Relational practice of listening as dialogue (Keynote)

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Listening is essential to all effective communication. Without the ability to listen effectively, messages are easily misunderstood. Misunderstanding leads to destructive conflict. A recent opportunity to look at cultures of listening (Motzkau, 2017) allowed me critically to revisit my work on conflict resolution and reconciliation discourses. In the more orthodox social psychological approach to studying memory as a pure recall, the analyst tends to assume the role of listening, especially the researcher’s role in the conversation, as given, as if it was a neutral recipient of information given and therefore, deemed less important. Much discourse research on collective remembering and commemoration has focused on how accounts of events and people were remembered by interlocutors during talk in interaction. Such work examines the discursive production of accounts, or the practices of accountability used in relation to what is remembered. Arguably memory of the problematic past is constructed in social interactions and contentious stakes are managed. Thus, ‘good’ listening practice of the researcher has a bearing on the quality of the data. The analyst gets into the business of addressing how interlocutors engage in sensitive conversations, when contentious claims about past events are put forward, negotiated, contested and reformulated. Only until recently, I focused on this very discursive production. I am now thinking differently about listening, especially listening from the point of view of the researcher and the teacher, which are my professional roles. How do I talk and listen as a teacher or a researcher in conversations about a problem, albeit with a student in distress or anxiety, or a WWII veteran with bitter past relations with the Japanese? In these instances, I would like to consider listening as dialogue. In doing so, I would like to argue that listening is a relational practice for achieving empathy between the interlocutors; it is not merely cognitive adaptation or alignment, more than agreeing (or disagreeing) with the account. In this talk, I wish to share my work-in-progress approach to listening as dialogue. After outlining concepts of dialogue drawing from the work of Martin Buber (Buber, 1947, 1970), David Bohm (Bohm, 1996; Brinn, 2016) and/or Mikhail Bakhtin (Skidmore, 2000). I would like to explore two issues: (1) how the act of listening is configured as emergent empathy, (2) how the act of listening is linked to the phenomenological issues of attunement, taking care, and the interlocutors’ being-in-the world (Heidegger, 2010 (1953))and illustrate them in a few examples taken from my work of reconciliation talk (Heidegger, 2010 (1953); Murakami, 2012) or the ritual practice of tea ceremony (Murakami, 2018). This presentation is aimed at extending and re-specifying ‘cultures of listening’. I wish to address implications for this perspective on dialogic listening to the current crisis in the development of critical social and cultural psychology in Denmark and its vicinity.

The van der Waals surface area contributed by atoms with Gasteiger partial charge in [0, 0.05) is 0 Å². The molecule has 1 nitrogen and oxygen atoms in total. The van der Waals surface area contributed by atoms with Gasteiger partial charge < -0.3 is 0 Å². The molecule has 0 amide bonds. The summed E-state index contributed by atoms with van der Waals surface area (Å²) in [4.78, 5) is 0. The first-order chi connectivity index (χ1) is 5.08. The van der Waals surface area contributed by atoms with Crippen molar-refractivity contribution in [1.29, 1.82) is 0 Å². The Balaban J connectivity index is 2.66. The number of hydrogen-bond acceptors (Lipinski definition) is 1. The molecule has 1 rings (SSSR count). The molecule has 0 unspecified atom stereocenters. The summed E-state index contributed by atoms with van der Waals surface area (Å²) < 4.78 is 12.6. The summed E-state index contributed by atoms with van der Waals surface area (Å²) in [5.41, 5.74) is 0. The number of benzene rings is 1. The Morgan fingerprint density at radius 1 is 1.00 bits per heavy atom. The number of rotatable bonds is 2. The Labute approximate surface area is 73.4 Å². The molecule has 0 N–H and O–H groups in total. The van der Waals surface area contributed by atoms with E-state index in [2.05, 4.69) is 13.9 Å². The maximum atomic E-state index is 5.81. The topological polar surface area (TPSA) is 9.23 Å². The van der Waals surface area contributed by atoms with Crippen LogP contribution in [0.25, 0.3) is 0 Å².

Original languageEnglish
Publication date14 Mar 2019
Publication statusPublished - 14 Mar 2019
EventThe 4th Dialogue between Civilizations at Tokai University European Center. - European Center, Tokai University, Vedbæk, Denmark
Duration: 14 Mar 201915 Mar 2019

Conference

ConferenceThe 4th Dialogue between Civilizations at Tokai University European Center.
LocationEuropean Center, Tokai University
CountryDenmark
CityVedbæk
Period14/03/201915/03/2019

ID: 213558555